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Franklin County Fair – Int’l Year of Family Farm

Roundhouse - Franklin County Fair

Roundhouse – Franklin County Fair

The Franklin County Fair is always a celebration of family farms and gardeners. This view from the balcony gives only a hint of the perfect produce, creativity and business acumen of local farmers and gardeners.

Red Fire Farm at Franklin County Fair

Red Fire Farm at Franklin County Fair

Red Fire Farm is just one of the area’s most successful small farm, a testament to farmer Ryan Voilland’s farming skills, but also his people management and business skills.

Youth cattle judging at Franklin County Fair

Youth cattle judging at Franklin County Fair

The dairy farm is not yet dead in Western Massachusetts and these young people are keeping ideal of the family farm alive. Those are Ayrshire heifers. Beautiful Ayrshires are a rugged cattle breed suitable for our climate, efficient grazers and milk producers.

Youth sheep judging at Franklin County Fair

Youth sheep judging at Franklin County Fair

Sheep have long been a farm crop in this part of Massachusetts. These youngsters are keeping that tradition going. Our farms produce food AND fiber.

The United Nations has named this the International Year of the Family Farm to highlight the importance of the family farm all  around the world. It is easy to understand the importance of local food security, even here in the U.S., because of the vagaries of extreme weather. Family farms are also vital to rural community development. In our own area we are lucky to have CISA (Community Involved in Sustainable Agriculture) supporting family farms

 

Greenfield Winter Fare 2014

Winter Fare veggies

If I am counting correctly this is the 7th Greenfield Annual Winter Fare which will bring truckloads of fresh local vegetables to Greenfield High School on Saturday, February 1.  Enter from Kent Street off Silver Street. Beyond  vegetables there will be preserved products like pickles and syrup, honey and jams. Frozen meat!  And to keep you shopping from 10 am til 1 pm music will be provided by Last Night’s Fun, and soup provided by The Brass Buckle, Hope and Olive, Wagon Wheel and The Cookie Factory will help you keep up your strength.

At 1 pm there will be a Barter Swap. Anyone with extra home made or home grown food can gather for an informal  trading space where you can make your own swapping deals.

There is more to the Winter Fare than the Farmer’s Market. Open Hearth Cooking Classes on Saturdays, Feb. 1 and 8, 10 am – 2:30 pm at Historic Deerfield.  Contact Claire Carlson  ccarlson@historic-deerfield.org.  $55 per person.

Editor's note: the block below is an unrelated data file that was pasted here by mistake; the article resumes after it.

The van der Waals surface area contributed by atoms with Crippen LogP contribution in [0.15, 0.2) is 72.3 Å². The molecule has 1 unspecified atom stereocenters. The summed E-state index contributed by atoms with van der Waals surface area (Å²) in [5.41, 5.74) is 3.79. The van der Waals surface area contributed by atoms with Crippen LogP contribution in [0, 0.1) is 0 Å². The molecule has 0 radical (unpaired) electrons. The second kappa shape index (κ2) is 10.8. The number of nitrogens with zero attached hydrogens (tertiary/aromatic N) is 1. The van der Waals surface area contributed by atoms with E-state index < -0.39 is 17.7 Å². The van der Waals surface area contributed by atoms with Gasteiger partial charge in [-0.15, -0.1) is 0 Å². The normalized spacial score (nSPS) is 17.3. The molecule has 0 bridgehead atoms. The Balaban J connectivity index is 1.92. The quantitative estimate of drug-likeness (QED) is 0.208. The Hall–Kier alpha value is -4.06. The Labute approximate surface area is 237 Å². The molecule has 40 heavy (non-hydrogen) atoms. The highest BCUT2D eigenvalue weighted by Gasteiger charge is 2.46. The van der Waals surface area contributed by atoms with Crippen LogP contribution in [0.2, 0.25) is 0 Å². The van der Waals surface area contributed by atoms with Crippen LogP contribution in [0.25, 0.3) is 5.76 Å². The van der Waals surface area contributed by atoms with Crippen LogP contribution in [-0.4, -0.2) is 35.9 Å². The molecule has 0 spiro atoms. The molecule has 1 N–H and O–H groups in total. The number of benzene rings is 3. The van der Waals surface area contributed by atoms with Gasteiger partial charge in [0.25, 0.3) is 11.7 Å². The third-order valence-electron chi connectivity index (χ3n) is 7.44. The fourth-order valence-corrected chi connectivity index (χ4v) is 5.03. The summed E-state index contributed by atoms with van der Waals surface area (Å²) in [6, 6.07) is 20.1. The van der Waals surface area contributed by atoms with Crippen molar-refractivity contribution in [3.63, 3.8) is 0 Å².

Screening of Food For Change and discussion with film maker, Wednesday, Feb 5, 6:30 pm at the Sunderland Public Library. Call 43-665-2642 for more info.

Annual Franklin County Cabin Fever Seed Swap Sunday Feb. 9, 1-4 pm Upstairs at Green Fields Market, www.facebook.com/greefieldsunflowers for more info.

Seed Starting Workshop Sunday, Feb 9, 1 pm at the Ashfield Congregational Church. Sponsored by Share the Warmth. More info: Holly Westcott  westcottha@verizon.net.

Winter Fare is obvioulsy about more  than Fare, this is a Fair atmosphere that brings a community together.

My First Book Signing

Book signing at the Heath Fair, The Roses at the End of the Road

The Heath Fair gave me a unique experience this year. In addition to enjoying all the other delights and events, I got to meet and talk to other gardeners who asked me to sign my book, The Roses at the End of the Road, when they bought it.  This was a  thrill for me. The book my family and I had been working on all summer was finally in our hands – and on sale.

Of course, The Roses at the End of the Road has been my project for much more than a few months of summer. The idea of writing a book has been percolating for a long time, but the question was how to focus it. I have no qualifications or interest in writing a how-to book. I saw no benefit to trying to collect The Best of 30 Years of Garden Columns. Nix that. Finally the obvious subject revealed itself, the hardy roses that I have been tending for 30 years.  The subject is not how to grow them, but how I have grown in the company of the roses, with my family and among fascinating neighbors. My chickens play a part, a very small part. Please note – I have had chickens for 30 years — before they were chick. I mean chic!

I will be signing books again on Saturday, August 27 at World Eye Books between 11 am – 1 pm. Actually, my husband Henry who did the wonderful drawings will be with me, adding his signature. Two for the price of one. I am looking forward to meeting more rose lovers, lovers of country living, and hearing their stories.

 

 

Another Heath Fair is Past

I spent a lot of time working, one way and another, in the Friends of the Heath Free Public Library Book tent. This book sale and raffle is our big fund raiser of the year.

The Book Tent is a good place to read, and eat homemade pie a la mode, and to visit. But there is a lot to see at the Fair.

Food preservation is a hot topic in the general culture these days, but canning is a traditional Heath skill.

The Exhibit Hall is full of wonderful entries, artistic, agricultural,  and natural history. This ball gown made of egg crates welcomed visitors to the Hall.

There was only one entry is the perfect breakfast category, but no question that it would be a prize winner any time.